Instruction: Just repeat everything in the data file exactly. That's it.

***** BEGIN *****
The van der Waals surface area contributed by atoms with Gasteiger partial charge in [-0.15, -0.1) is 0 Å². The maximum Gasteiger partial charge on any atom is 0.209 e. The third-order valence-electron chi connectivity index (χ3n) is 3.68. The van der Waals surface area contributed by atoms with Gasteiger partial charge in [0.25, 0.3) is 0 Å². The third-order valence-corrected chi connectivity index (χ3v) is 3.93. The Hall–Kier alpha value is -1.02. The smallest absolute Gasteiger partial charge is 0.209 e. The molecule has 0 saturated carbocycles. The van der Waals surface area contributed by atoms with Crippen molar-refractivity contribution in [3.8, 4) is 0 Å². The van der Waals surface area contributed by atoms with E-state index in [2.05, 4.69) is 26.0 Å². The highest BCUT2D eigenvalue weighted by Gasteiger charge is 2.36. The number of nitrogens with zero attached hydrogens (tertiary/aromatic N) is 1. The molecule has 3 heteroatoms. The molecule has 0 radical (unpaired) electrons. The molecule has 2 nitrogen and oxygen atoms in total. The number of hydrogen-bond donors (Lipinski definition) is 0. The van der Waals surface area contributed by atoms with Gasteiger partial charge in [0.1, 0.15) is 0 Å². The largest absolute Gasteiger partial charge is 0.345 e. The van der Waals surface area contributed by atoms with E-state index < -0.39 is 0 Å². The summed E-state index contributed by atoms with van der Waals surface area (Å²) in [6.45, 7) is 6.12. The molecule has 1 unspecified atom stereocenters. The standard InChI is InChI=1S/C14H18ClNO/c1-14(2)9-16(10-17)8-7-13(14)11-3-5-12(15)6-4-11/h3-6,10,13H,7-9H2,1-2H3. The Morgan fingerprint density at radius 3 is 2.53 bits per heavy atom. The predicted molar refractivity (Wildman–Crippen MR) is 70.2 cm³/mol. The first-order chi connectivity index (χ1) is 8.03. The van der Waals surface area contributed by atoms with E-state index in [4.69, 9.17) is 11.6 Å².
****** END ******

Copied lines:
The van der Waals surface area contributed by atoms with Gasteiger partial charge in [-0.15, -0.1) is 0 Å². The maximum Gasteiger partial charge on any atom is 0.209 e. The third-order valence-electron chi connectivity index (χ3n) is 3.68. The van der Waals surface area contributed by atoms with Gasteiger partial charge in [0.25, 0.3) is 0 Å². The third-order valence-corrected chi connectivity index (χ3v) is 3.93. The Hall–Kier alpha value is -1.02. The smallest absolute Gasteiger partial charge is 0.209 e. The molecule has 0 saturated carbocycles. The van der Waals surface area contributed by atoms with Crippen molar-refractivity contribution in [3.8, 4) is 0 Å². The van der Waals surface area contributed by atoms with E-state index in [2.05, 4.69) is 26.0 Å². The highest BCUT2D eigenvalue weighted by Gasteiger charge is 2.36. The number of nitrogens with zero attached hydrogens (tertiary/aromatic N) is 1. The molecule has 3 heteroatoms. The molecule has 0 radical (unpaired) electrons. The molecule has 2 nitrogen and oxygen atoms in total. The number of hydrogen-bond donors (Lipinski definition) is 0. The van der Waals surface area contributed by atoms with Gasteiger partial charge in [0.1, 0.15) is 0 Å². The largest absolute Gasteiger partial charge is 0.345 e. The van der Waals surface area contributed by atoms with E-state index < -0.39 is 0 Å². The summed E-state index contributed by atoms with van der Waals surface area (Å²) in [6.45, 7) is 6.12. The molecule has 1 unspecified atom stereocenters. The standard InChI is InChI=1S/C14H18ClNO/c1-14(2)9-16(10-17)8-7-13(14)11-3-5-12(15)6-4-11/h3-6,10,13H,7-9H2,1-2H3. The Morgan fingerprint density at radius 3 is 2.53 bits per heavy atom. The predicted molar refractivity (Wildman–Crippen MR) is 70.2 cm³/mol. The first-order chi connectivity index (χ1) is 8.03. The van der Waals surface area contributed by atoms with E-state index in [4.69, 9.17) is 11.6 Å².